Nigeria seeks US collaboration to strengthen food security

Bisola David
Bisola David
We will do more to protect Nigeria's borders - Shettima

Nigeria has asked the United States Government for help in addressing important problems that are harming the nation’s agricultural sector.

According to The PUNCH, as part of his recent diplomatic engagements in the United States of America, Vice President Kashim Shettima launched negotiations with US Special Envoy for Global Food Security, Cary Fowler.

Shettima said in a statement, “We seek the support of the United States Government towards addressing challenges in our agricultural sector, be it technical or otherwise.”

“Mechanisation is essential,” he said, adding, “Good quality seeds, fertilization, improved agricultural practices, smart agriculture – these are the solutions we seek because our entire focus is on increasing yield and improving productivity.” It encompasses more than just the land utilized for production.

The Vice President declared, “I am here, surrounded by other stakeholders armed with figures, facts, and knowledge, making this partnership easy and smooth sailing.”

He gave the US Special Envoy for Global Food Security his word that the Tinubu administration is prepared to work with pertinent parties to increase agricultural productivity not only in Nigeria but throughout Africa.

“We will take care of it now more than ever. We have issues with food security. To find creative ideas that will enable us to overcome obstacles, we must think beyond the box. He said, “I think we can save humanity and serve the human race with your help.

In response, Fowler disclosed that the US government has started an innovative agricultural plan centered on Africa in partnership with other important stakeholders.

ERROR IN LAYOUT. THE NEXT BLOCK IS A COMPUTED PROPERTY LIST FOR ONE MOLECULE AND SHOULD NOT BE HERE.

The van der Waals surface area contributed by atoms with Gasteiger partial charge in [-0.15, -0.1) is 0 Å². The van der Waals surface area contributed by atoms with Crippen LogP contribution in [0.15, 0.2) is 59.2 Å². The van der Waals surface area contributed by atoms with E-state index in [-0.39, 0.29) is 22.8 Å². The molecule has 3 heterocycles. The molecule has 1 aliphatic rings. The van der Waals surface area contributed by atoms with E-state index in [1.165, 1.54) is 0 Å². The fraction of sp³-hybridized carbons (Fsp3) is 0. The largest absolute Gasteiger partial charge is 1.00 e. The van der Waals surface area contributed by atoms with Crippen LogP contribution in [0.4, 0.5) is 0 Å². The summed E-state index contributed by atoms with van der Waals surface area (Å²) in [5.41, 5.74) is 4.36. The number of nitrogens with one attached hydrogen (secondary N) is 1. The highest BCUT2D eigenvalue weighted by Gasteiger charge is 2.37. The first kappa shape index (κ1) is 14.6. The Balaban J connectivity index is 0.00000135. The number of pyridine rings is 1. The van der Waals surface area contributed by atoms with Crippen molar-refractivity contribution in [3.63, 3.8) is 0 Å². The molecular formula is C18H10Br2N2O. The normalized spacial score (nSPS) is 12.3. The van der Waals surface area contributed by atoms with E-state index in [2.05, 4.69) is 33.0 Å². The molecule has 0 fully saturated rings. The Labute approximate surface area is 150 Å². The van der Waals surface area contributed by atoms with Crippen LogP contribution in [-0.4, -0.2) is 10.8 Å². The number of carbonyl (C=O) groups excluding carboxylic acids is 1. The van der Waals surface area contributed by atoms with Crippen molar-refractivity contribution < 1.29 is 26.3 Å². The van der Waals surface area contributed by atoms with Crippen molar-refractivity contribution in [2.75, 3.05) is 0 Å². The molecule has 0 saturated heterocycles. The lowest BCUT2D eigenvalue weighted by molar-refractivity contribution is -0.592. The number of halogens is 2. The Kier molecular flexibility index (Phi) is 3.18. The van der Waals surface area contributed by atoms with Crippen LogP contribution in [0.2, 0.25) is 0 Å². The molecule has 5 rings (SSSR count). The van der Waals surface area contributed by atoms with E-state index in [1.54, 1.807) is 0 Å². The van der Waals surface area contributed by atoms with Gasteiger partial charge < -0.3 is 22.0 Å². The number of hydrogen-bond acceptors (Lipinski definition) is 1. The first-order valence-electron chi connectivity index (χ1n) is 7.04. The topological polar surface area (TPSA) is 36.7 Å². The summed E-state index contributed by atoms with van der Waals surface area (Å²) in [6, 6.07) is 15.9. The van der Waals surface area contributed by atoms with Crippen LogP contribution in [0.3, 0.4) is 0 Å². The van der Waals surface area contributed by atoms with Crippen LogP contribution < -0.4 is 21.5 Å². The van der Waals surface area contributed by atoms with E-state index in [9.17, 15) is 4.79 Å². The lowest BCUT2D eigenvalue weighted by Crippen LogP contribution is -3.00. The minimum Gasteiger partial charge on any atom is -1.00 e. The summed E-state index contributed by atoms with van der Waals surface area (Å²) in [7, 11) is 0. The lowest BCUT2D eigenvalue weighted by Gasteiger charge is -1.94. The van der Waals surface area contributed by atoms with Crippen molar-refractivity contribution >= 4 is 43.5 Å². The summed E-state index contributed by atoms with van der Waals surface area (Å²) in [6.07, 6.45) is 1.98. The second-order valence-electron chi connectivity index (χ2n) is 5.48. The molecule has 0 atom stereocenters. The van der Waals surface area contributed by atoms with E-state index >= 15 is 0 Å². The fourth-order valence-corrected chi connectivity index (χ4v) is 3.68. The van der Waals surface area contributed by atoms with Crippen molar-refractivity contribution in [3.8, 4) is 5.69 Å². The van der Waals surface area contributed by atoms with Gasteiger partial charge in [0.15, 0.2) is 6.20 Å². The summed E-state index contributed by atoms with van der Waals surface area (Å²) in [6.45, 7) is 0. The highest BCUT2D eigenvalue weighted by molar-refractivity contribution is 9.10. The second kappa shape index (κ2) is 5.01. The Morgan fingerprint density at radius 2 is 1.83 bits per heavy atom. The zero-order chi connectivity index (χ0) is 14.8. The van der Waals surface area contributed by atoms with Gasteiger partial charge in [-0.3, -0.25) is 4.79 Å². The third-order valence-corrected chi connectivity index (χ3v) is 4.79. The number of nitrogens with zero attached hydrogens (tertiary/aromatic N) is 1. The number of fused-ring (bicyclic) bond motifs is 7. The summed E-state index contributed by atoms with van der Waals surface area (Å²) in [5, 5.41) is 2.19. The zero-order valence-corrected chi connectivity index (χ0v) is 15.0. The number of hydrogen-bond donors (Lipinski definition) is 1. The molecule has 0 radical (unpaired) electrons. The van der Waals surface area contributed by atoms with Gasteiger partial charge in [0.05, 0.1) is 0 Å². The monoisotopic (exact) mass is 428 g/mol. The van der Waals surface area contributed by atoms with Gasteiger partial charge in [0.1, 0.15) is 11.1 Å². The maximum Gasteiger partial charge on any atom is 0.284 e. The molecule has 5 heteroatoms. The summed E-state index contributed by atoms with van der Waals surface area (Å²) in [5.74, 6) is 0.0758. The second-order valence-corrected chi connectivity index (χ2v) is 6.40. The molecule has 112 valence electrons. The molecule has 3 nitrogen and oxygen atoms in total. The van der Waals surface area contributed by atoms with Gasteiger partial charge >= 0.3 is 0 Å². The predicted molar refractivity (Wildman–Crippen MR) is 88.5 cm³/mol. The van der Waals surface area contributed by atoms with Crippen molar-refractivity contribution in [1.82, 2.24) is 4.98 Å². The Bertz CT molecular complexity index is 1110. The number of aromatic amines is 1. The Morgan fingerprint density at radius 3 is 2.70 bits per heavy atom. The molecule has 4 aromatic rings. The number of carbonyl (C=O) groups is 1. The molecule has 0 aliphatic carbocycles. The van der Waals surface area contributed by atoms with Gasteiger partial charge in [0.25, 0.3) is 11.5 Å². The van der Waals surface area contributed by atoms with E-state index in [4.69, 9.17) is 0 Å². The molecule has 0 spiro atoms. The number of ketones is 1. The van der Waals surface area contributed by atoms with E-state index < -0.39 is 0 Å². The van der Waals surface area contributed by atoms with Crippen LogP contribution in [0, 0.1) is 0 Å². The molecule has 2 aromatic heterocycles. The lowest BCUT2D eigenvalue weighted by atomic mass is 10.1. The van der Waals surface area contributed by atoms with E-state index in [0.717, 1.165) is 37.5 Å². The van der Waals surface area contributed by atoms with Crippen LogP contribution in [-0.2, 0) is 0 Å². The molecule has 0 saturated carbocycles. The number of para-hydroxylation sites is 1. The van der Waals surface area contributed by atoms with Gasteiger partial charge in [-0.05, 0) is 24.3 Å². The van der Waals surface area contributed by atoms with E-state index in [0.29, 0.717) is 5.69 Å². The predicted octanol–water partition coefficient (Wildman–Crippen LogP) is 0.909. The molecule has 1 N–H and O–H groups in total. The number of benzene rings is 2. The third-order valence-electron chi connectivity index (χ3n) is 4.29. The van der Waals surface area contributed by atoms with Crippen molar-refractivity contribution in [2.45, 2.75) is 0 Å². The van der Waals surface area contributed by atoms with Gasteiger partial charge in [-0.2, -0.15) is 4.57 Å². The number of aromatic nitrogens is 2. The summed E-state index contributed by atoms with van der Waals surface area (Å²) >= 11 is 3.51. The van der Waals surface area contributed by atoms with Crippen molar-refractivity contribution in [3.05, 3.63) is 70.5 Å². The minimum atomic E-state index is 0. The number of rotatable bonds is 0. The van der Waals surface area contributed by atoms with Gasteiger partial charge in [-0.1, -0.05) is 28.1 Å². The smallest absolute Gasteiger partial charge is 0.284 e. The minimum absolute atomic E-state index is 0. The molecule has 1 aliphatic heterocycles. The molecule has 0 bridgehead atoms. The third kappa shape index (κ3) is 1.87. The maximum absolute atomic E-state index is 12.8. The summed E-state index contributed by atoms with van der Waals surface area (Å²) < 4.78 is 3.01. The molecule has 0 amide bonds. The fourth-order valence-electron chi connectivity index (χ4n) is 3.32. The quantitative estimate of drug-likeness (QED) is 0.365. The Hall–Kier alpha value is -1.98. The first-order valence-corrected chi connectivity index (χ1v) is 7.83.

“We’ve launched what we call the ‘Vision for Adapted Crops and Soil,’ a partnership involving the US, the AU, and the FAO here in the US,” he said. In essence, our goal is to support African countries from the national level down to individual farmers, with ineffective soil management, ensuring both sustainability and productivity in soil cultivation.

Furthermore, the effect of climate change on Africa’s crops worries us greatly. As a result, our combined program with the AU and FAO is specifically designed to solve the difficulties that African agriculture faces.

He revealed that the program would examine native African crops that had long been neglected due to significant underfunding.

“To provide long-term funding for the program, we have established a multi-donor trust fund at the IFAD, and USAID is also involved.” The initiative has received $100 million from the US government,” he continued.

Nonetheless, he underlined that stakeholders have to cooperate with countries such as Nigeria.

“To advance this, we need your cooperation and political backing. We need to institutionalize these initiatives and make them more ongoing. We want this program to be African-led,” he further noted.

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